Asked  6 Months ago    Answers:  5   Viewed   29 times

If I have two dates (ex. '8/18/2008' and '9/26/2008'), what is the best way to get the number of days between these two dates?

 Answers

78

If you have two date objects, you can just subtract them, which computes a timedelta object.

from datetime import date

d0 = date(2008, 8, 18)
d1 = date(2008, 9, 26)
delta = d1 - d0
print(delta.days)

The relevant section of the docs: https://docs.python.org/library/datetime.html.

See this answer for another example.

Tuesday, June 1, 2021
 
Valdas
answered 6 Months ago
74

Here's an easy way:

$depart = strtotime(implode(' ', $_POST['departon']));
$return = strtotime(implode(' ', $_POST['returnon']));

$diff = floor(($return - $depart) / (60 * 60 * 24));

Note: there's only 30 days in June.

Wednesday, March 31, 2021
 
BartmanEH
answered 9 Months ago
42

http://momentjs.com/ or https://date-fns.org/

From Moment docs:

var a = moment([2007, 0, 29]);
var b = moment([2007, 0, 28]);
a.diff(b, 'days')   // =1

or to include the start:

a.diff(b, 'days')+1   // =2

Beats messing with timestamps and time zones manually.

Depending on your specific use case, you can either

  1. Use a/b.startOf('day') and/or a/b.endOf('day') to force the diff to be inclusive or exclusive at the "ends" (as suggested by @kotpal in the comments).
  2. Set third argument true to get a floating point diff which you can then Math.floor, Math.ceil or Math.round as needed.
  3. Option 2 can also be accomplished by getting 'seconds' instead of 'days' and then dividing by 24*60*60.
Wednesday, June 9, 2021
 
treeface
answered 6 Months ago
12

One way is to extract the hour and convert minutes to hours.

There should be no need to convert to / from strings.

import pandas as pd

idx = pd.DatetimeIndex(['2016-01-01 00:30:00',
                        '2016-01-01 01:00:00',
                        '2016-01-01 01:30:00'],
                       dtype='datetime64[ns]', name='date_time', freq=None)

idx.hour + idx.minute / 60

# Float64Index([0.5, 1.0, 1.5], dtype='float64', name='date_time')
Tuesday, August 24, 2021
 
Drazisil
answered 3 Months ago
22

The issue you are coming up against comes from the fact that datetime.datetime(2012, 10, 31, 0, 0) is the 31st of the month, and not all months have a 31st. Since the rrule module is an implementation of RFC 2445. Per RFC 3.3.10:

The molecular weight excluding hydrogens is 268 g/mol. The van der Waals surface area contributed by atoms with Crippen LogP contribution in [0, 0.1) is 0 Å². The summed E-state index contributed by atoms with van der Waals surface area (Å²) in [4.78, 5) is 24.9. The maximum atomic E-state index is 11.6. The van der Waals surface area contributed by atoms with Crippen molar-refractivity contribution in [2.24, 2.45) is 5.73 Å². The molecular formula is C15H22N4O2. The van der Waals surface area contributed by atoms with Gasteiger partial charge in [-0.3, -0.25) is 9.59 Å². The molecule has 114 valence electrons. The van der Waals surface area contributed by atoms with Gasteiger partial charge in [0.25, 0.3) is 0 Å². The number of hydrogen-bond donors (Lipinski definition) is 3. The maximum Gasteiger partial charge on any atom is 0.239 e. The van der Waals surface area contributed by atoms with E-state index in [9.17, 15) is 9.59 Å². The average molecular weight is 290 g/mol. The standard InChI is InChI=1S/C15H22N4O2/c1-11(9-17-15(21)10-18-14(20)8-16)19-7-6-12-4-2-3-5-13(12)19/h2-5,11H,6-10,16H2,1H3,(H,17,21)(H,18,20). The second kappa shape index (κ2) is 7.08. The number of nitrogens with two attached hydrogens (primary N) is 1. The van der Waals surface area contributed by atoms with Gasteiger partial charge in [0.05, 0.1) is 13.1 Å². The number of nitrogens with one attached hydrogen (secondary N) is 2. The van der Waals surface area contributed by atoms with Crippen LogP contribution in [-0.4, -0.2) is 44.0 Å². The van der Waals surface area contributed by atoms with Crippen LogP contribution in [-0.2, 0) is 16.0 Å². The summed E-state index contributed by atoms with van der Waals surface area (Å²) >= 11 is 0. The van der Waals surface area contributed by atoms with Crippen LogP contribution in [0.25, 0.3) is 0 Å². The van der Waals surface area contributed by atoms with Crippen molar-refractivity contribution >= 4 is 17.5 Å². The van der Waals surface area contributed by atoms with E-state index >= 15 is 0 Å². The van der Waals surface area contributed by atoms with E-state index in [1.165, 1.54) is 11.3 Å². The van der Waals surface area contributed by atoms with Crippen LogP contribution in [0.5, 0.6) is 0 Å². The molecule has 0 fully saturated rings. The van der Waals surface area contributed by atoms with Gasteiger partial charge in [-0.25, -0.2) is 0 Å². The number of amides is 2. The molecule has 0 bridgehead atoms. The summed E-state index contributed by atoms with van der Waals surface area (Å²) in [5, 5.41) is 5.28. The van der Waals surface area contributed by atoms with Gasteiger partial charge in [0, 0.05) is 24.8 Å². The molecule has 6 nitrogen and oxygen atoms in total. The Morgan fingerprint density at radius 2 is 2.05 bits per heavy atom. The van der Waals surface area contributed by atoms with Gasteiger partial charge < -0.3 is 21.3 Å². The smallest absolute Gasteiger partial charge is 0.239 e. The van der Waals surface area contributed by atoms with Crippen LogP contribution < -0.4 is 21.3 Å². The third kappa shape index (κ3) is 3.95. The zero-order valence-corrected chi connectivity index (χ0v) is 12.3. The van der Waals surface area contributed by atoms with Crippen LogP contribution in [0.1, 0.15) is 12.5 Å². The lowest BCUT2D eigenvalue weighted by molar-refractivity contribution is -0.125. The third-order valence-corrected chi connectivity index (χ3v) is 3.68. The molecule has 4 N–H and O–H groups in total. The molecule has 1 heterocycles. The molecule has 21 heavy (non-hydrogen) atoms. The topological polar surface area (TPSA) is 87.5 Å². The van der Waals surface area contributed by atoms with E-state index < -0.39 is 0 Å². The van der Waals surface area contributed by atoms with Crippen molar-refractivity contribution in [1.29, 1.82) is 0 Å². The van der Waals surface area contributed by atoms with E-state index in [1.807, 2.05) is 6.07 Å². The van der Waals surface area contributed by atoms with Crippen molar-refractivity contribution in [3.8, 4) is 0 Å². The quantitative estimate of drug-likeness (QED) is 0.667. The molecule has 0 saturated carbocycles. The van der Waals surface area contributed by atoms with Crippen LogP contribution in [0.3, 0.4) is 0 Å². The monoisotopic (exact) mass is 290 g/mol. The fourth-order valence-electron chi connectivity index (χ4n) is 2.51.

Recurrence rules may generate recurrence instances with an invalid date (e.g., February 30) or nonexistent local time (e.g., 1:30 AM on a day where the local time is moved forward by an hour at 1:00 AM). Such recurrence instances MUST be ignored and MUST NOT be counted as part of the recurrence set.

Since you have a monthly rule that generates the 31st of a month, it will skip all months with 30 or fewer days. You can see this bug report in dateutil about this issue.

If you just want the last day of the month, you should use the bymonthday=-1 argument:

from dateutil.rrule import rrule, MONTHLY
from datetime import datetime

disclosure_start_date = datetime(2012, 10, 31, 0, 0)

rr = rrule(freq=MONTHLY, dtstart=disclosure_start_date, bymonthday=-1)
# >>>rr.between(datetime(2013, 1, 1), datetime(2013, 5, 1))
# [datetime.datetime(2013, 1, 31, 0, 0),
#  datetime.datetime(2013, 2, 28, 0, 0),
#  datetime.datetime(2013, 3, 31, 0, 0),
#  datetime.datetime(2013, 4, 30, 0, 0)]

Unfortunately, I don't think there's an RFC-compliant way to generate a simple RRULE that just falls back to the end of the month if-and-only-if it's necessary (e.g. what do you do with January 30th - you need fallback for February, but you don't want to use bymonthday=-2 because that will give you Feb. 27th, etc).

Alternatively, for a simple monthly rule like this, a better option is probably to just use relativedelta, which does fall back to the end of the month:

from dateutil.relativedelta import relativedelta
from datetime import datetime

def disclosure_dates(dtstart, rd, dtend=None):
    ii = 0
    while True:
        cdate = dtstart + ii*rd
        ii += 1

        yield cdate
        if dtend is not None and cdate >= dtend:
            break


dtstart = datetime(2013, 1, 31, 0, 0)
rd = relativedelta(months=1)
rr = disclosure_dates(dtstart, rd, dtend=datetime(2013, 5, 1))

# >>> list(rr)
# [datetime.datetime(2013, 1, 31, 0, 0),
#  datetime.datetime(2013, 2, 28, 0, 0),
#  datetime.datetime(2013, 3, 31, 0, 0),
#  datetime.datetime(2013, 4, 30, 0, 0),
#  datetime.datetime(2013, 5, 31, 0, 0)]

Note that I specifically used cdate = dtstart + ii * rd, you do not want to just keep a "running tally", as that will pin to the shortest month the tally has seen:

dt_base = datetime(2013, 1, 31)
dt = dt_base
for ii in range(5):
    cdt = dt_base + ii*rd
    print('{} | {}'.format(dt, cdt))
    dt += rd

Result:

2013-01-31 00:00:00 | 2013-01-31 00:00:00
2013-02-28 00:00:00 | 2013-02-28 00:00:00
2013-03-28 00:00:00 | 2013-03-31 00:00:00
2013-04-28 00:00:00 | 2013-04-30 00:00:00
2013-05-28 00:00:00 | 2013-05-31 00:00:00
Tuesday, October 19, 2021
 
Preet Sangha
answered 1 Month ago
Only authorized users can answer the question. Please sign in first, or register a free account.
Not the answer you're looking for? Browse other questions tagged :  
Share